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This article was published 7/1/2019 (1227 days ago), so information in it may no longer be current.
OTTAWA — CN trains travelling across Manitoba are being operated by overtired railway staff who are unable to take their mandated rest breaks, with some even falling asleep while on shift.
Fatigue is one of a handful of rail-safety issues the Free Press uncovered after obtaining complaints filed by rail workers with the Transportation Safety Board — complaints the watchdog deemed serious enough to flag for CN Rail.
The issue largely surrounds scheduling breaks for rail workers crossing the country on multi-day trips, on lines increasingly used to transport crude oil.
In a December 2016 letter, the TSB raised a whistleblower's report of rail staff arriving at the CN bunkhouse in Rivers who "encountered situations where all of the rooms at the rest facility are occupied," and were sent 40 kilometres away to hotels in Brandon. The complainant claimed that CN supervisors were counting as much as 90 minutes of travel back and forth between the hotel and the railway as part of the staff’s allotted sleep time.
The issue re-emerged 12 months later, when the TSB received two complaints that staff arriving at Rivers "are being instructed to book off-duty and commence their rest period, even when the bunkhouse is full and no rooms are available."
The allegations involved crews based out of Winnipeg and Melville, Sask., some of whom ended up sleeping on couches and kitchen floors, according to sources familiar with the decades-old Rivers bunkhouse.
The facility sits near one of Canada's busiest rail lines, housing dozens of rooms with individual beds.
"While waiting for rooms, these employees remain in the common areas of the facility," the TSB relayed. "In one situation, the wait time (before a room became available) was four hours."
The TSB has documented rest issues for Manitoba rail staff for years, which have persisted until at least this past summer. In July, the TSB relayed an incident involving Winnipeg CN crews travelling to Minnesota. The employees claimed they weren’t being given the 10 hours of rest required under American laws upon reaching a rest facility in International Falls, Minn., on the border with Fort Frances, Ont.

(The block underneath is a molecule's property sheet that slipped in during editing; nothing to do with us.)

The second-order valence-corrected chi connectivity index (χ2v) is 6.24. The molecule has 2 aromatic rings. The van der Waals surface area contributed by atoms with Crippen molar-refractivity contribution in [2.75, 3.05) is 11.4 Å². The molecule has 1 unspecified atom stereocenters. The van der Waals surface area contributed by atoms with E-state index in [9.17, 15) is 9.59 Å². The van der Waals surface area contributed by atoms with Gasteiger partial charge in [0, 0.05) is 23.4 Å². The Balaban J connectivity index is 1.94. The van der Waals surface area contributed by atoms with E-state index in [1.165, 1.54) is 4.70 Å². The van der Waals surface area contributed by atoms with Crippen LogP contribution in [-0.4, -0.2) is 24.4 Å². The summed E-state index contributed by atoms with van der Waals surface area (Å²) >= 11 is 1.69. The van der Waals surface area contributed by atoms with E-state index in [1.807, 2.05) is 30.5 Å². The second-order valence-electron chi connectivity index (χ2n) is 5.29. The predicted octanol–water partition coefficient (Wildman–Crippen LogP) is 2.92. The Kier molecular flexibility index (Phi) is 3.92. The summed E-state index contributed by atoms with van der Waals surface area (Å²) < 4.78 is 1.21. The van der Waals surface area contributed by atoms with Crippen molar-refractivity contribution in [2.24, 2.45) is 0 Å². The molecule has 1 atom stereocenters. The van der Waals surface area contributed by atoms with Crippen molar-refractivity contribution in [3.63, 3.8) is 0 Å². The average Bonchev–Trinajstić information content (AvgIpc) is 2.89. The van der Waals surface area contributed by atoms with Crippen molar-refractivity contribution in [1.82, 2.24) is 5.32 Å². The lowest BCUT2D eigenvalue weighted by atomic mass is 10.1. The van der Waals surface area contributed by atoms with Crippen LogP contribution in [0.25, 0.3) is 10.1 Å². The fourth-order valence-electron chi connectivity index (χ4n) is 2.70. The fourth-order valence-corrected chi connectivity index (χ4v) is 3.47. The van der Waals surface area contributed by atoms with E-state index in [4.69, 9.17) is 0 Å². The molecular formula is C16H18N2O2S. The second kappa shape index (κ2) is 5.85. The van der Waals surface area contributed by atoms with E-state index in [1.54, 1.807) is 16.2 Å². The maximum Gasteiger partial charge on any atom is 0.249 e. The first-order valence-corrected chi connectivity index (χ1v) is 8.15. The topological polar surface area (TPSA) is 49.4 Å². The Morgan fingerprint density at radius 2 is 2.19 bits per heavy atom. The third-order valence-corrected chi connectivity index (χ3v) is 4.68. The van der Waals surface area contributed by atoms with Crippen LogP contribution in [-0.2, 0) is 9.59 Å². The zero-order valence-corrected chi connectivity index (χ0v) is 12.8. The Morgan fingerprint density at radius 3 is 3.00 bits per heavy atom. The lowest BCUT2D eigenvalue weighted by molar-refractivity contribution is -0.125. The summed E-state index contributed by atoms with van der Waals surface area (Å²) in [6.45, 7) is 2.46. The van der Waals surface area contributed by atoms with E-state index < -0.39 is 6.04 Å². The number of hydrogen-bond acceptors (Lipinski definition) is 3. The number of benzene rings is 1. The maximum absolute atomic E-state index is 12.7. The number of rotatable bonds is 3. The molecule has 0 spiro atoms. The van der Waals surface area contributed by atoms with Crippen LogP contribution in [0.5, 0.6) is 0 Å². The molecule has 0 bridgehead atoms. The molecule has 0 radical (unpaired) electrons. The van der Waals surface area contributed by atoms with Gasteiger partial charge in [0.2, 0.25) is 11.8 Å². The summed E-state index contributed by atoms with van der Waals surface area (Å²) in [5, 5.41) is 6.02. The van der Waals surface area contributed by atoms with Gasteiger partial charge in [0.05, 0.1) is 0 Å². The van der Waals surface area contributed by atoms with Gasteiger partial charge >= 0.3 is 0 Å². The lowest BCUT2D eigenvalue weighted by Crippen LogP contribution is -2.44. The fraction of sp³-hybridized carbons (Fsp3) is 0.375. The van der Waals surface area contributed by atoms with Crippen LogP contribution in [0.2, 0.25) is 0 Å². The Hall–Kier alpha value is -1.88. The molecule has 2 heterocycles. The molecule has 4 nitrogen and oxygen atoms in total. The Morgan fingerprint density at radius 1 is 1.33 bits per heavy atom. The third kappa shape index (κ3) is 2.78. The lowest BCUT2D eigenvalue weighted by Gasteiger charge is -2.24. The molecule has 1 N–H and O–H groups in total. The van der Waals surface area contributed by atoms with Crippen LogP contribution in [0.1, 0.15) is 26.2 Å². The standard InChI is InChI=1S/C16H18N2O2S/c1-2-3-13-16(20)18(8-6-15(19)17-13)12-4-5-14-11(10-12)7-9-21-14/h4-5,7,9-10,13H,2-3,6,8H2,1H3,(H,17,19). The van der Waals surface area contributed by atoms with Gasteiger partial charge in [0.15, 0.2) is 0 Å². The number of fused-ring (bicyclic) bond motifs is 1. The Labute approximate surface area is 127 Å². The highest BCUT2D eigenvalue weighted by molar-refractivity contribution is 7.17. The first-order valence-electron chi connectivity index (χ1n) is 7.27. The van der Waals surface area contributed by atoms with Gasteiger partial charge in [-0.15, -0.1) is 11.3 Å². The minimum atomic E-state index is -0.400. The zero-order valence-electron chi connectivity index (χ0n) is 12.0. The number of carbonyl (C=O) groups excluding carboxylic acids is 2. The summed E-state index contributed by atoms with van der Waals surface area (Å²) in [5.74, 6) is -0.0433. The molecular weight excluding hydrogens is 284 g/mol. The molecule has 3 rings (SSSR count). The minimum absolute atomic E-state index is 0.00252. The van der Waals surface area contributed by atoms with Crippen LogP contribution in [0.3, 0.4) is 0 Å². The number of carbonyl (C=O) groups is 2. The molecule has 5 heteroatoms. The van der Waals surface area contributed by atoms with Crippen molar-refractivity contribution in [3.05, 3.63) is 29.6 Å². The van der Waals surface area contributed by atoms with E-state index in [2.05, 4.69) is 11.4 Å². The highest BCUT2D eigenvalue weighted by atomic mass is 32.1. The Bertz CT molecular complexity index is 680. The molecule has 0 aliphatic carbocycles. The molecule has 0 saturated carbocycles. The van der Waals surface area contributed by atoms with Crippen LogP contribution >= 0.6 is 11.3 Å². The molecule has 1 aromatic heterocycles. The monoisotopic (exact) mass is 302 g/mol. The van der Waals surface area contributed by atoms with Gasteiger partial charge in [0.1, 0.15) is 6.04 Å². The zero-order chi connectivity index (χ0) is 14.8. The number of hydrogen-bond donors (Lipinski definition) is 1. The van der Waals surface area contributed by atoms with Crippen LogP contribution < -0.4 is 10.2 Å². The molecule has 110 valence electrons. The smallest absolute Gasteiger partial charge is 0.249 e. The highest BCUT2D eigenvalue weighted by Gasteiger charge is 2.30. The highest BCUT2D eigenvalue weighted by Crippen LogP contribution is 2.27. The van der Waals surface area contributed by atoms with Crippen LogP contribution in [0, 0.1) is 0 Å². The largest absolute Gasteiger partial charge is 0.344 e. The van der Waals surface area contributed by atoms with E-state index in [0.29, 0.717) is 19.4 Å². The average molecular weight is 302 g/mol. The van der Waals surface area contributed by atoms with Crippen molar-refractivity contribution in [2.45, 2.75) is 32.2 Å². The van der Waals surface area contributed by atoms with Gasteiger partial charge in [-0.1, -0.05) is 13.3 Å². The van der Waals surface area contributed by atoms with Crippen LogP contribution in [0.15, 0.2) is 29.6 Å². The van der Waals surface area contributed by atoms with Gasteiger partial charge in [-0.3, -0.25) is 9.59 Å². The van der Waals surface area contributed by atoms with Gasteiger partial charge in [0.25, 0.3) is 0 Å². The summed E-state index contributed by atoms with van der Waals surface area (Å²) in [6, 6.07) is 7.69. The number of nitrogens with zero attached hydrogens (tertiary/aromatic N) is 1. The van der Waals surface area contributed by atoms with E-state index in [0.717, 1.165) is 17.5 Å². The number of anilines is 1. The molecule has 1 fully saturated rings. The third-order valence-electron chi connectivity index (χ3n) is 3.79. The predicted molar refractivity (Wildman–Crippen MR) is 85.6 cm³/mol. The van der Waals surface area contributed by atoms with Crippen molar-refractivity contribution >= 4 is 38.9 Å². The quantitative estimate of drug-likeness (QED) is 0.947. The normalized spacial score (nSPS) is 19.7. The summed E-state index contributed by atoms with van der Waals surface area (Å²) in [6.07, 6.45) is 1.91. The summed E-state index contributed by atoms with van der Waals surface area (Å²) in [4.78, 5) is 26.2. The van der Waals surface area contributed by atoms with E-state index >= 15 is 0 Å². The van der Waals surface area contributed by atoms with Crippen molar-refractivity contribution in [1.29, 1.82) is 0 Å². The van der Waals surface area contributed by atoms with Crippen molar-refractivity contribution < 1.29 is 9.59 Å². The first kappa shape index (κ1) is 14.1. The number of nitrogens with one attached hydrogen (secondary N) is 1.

In one alleged incident along that line, staff worked 15 hours, and were granted a total of eight hours break at the facility before heading back to work.
That chunk of time includes leaving the train, preparing for rest, sleeping and then preparing for the workday. Sleep researchers have long suggested humans need time to ease into sleep, and should get seven or eight hours of shuteye.
The TSB, an independent body that probes systemic risks and alerts the regulator, Transport Canada, has identified fatigue in 93 of its investigations since 1992, a third of which involve trains.
The watchdog has listed rail-worker fatigue as one of Canada's top safety risks for two years, and last fall it expanded its watchlist to include fatigue issues among air and marine workers.
TSB chair Kathy Fox said the problem is not just the amount of sleep workers get, but also companies providing guesthouses with too much noise and light to get a decent rest. Meanwhile, federal rules say companies have to schedule shifts that account for "accumulated sleep debt" and accommodate circadian rhythms.
"This has to be approached from a more modern, holistic, scientific perspective," Fox told reporters last October.
"There's a lot that needs to be done for how these are scheduled, and how long the shifts are, and how much rest you need in between to really recover." – Transportation Safety Board senior member Faye Ackermans
In fact, an internal May 2018 memo obtained by CBC News had Transport Canada officials warning federal rail-worker rules that were last updated in 2002 "are not effective in preventing fatigue due to work schedules, and do not adequately mitigate the risks of fatigue."
The note cited "a patchwork of approaches, most of which are outside (Transport Canada's) control."